ACC's Expertise in Public Health Informatics
One major area of ACC's focus is in the employment of public health informatics approaches to address the public health challenges of our times. Public health informatics (PHI) may be broadly defined as the application of computer or information technology to enhance public health practice, research, and community services. This field directs attention to the employment of existing databases (secondary) coupled with the collection of primary data and the application of specialized presentation methods to offer both the investigator and the audience the most effective analytical tools. As described in our portfolio, one important area of our experience includes health service research methods using spatial and temporal analysis and Geographic Information Systems (GIS).
Responding to Health Disparities
One of the overarching goals of Healthy People 2010 proposed by the CDC is to reduce health disparities. Health disparities exist in different geographic locations, at different point or duration in time, and by various demographic subgroups (e.g., by age, gender, racial or ethnic groups). ACC is specialized in detecting and visualizing the effect of health disparities by the above characteristics, and link the detected problems to policy solutions.
By convention, the understanding of health disparities is often expressed by mortality or morbidity rates by its time duration in a broad political jurisdiction. Recent analytic methods have enabled researchers to further examine health disparities by demographic subgroups, at different duration of time, at certain geographic jurisdictions, and by certain relative risk - spatial and temporal analysis. This is a powerful statistic analysis of health disparities. ACC is specialized in detecting spatial and temporal trends of potential health disparities if any, and determine whether health clusters occurred in the past, up to the present time, and whether they are statistically significant.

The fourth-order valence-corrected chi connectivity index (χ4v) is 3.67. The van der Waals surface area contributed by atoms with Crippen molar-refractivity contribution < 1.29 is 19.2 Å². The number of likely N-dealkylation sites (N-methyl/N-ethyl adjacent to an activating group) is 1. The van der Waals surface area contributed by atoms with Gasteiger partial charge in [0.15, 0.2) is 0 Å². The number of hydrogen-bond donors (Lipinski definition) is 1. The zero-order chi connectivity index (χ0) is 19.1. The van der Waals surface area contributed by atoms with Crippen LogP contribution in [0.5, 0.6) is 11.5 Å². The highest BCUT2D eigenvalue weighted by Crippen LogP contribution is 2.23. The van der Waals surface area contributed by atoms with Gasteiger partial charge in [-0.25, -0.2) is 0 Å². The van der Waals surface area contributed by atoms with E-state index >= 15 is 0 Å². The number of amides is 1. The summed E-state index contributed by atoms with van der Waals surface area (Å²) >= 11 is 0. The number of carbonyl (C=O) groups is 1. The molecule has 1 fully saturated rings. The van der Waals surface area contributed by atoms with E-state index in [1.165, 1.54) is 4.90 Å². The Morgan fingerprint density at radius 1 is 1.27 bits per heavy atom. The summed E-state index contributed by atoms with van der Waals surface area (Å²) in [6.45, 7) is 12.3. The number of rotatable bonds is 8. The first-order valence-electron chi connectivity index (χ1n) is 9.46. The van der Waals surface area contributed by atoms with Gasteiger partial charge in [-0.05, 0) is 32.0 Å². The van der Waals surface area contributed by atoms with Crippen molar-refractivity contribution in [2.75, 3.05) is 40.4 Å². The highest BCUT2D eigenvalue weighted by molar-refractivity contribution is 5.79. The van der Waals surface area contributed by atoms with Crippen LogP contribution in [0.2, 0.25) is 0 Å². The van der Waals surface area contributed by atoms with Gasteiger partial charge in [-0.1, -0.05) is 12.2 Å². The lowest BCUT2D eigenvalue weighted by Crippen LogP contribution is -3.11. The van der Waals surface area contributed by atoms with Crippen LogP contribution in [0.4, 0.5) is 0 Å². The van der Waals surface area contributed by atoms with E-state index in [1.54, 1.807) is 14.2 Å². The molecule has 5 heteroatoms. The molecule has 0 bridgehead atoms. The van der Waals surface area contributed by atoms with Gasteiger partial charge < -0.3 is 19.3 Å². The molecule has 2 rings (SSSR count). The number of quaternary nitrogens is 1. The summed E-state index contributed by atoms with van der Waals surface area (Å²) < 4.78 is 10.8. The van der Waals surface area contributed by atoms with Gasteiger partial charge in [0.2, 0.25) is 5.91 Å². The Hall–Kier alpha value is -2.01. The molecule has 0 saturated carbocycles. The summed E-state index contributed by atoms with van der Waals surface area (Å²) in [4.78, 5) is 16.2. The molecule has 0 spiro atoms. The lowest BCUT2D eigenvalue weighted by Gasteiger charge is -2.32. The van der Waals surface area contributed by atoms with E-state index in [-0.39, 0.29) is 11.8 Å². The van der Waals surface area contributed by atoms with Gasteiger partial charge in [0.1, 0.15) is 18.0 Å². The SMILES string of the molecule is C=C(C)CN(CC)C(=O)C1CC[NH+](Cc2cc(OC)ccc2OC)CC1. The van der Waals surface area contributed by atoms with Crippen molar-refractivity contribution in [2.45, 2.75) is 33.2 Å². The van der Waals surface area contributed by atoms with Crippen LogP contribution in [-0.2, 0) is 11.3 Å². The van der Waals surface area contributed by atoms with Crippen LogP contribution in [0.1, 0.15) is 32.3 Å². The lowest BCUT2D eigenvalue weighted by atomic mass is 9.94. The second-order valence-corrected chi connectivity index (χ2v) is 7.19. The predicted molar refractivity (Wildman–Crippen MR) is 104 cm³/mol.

Further evidence of ACC's team experience is illustrated by its list of projects in areas pertinent to reducing health disparities. These include: HIV/AIDS, cancer prevention and detection, surveys and focus groups in the improvement of health surveillance systems, enhancing health programs (such as the community based participatory report program, screening for chronic diseases and smoking cessation), community health assessment, program implementation and evaluation. Our team has experience with more than 50 research contracts/grants in health preparedness & response for federal, state, and county health agencies in health disparities and smoking cessation, and have more than 60 peer-reviewed publications and presentations. We are specialized in translating complex research results into improvements in public health practice, providing forecasting and modeling, training, consultation and evaluation for most activities relating to public health informatics.